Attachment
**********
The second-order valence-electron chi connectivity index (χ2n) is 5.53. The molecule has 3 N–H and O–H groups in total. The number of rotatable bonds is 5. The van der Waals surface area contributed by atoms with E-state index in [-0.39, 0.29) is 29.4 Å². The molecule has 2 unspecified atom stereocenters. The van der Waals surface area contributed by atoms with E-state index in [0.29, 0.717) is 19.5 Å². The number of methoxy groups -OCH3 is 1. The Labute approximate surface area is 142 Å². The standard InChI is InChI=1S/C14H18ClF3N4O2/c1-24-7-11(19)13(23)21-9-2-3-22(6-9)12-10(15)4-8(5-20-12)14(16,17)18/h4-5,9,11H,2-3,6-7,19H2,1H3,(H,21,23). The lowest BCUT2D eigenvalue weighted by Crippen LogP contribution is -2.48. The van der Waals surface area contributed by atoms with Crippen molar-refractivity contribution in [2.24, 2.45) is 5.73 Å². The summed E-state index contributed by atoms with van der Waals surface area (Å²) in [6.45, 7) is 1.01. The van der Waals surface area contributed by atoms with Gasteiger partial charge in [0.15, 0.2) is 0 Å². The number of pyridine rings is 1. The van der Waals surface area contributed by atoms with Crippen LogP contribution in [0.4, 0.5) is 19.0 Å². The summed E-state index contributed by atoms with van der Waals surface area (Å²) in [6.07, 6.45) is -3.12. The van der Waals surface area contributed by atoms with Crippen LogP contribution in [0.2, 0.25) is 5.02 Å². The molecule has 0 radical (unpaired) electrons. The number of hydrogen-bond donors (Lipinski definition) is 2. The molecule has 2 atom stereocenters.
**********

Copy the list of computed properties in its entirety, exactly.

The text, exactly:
The second-order valence-electron chi connectivity index (χ2n) is 5.53. The molecule has 3 N–H and O–H groups in total. The number of rotatable bonds is 5. The van der Waals surface area contributed by atoms with E-state index in [-0.39, 0.29) is 29.4 Å². The molecule has 2 unspecified atom stereocenters. The van der Waals surface area contributed by atoms with E-state index in [0.29, 0.717) is 19.5 Å². The number of methoxy groups -OCH3 is 1. The Labute approximate surface area is 142 Å². The standard InChI is InChI=1S/C14H18ClF3N4O2/c1-24-7-11(19)13(23)21-9-2-3-22(6-9)12-10(15)4-8(5-20-12)14(16,17)18/h4-5,9,11H,2-3,6-7,19H2,1H3,(H,21,23). The lowest BCUT2D eigenvalue weighted by Crippen LogP contribution is -2.48. The van der Waals surface area contributed by atoms with Crippen molar-refractivity contribution in [2.24, 2.45) is 5.73 Å². The summed E-state index contributed by atoms with van der Waals surface area (Å²) in [6.45, 7) is 1.01. The van der Waals surface area contributed by atoms with Gasteiger partial charge in [0.15, 0.2) is 0 Å². The number of pyridine rings is 1. The van der Waals surface area contributed by atoms with Crippen LogP contribution in [0.4, 0.5) is 19.0 Å². The summed E-state index contributed by atoms with van der Waals surface area (Å²) in [6.07, 6.45) is -3.12. The van der Waals surface area contributed by atoms with Crippen LogP contribution in [0.2, 0.25) is 5.02 Å². The molecule has 0 radical (unpaired) electrons. The number of hydrogen-bond donors (Lipinski definition) is 2. The molecule has 2 atom stereocenters.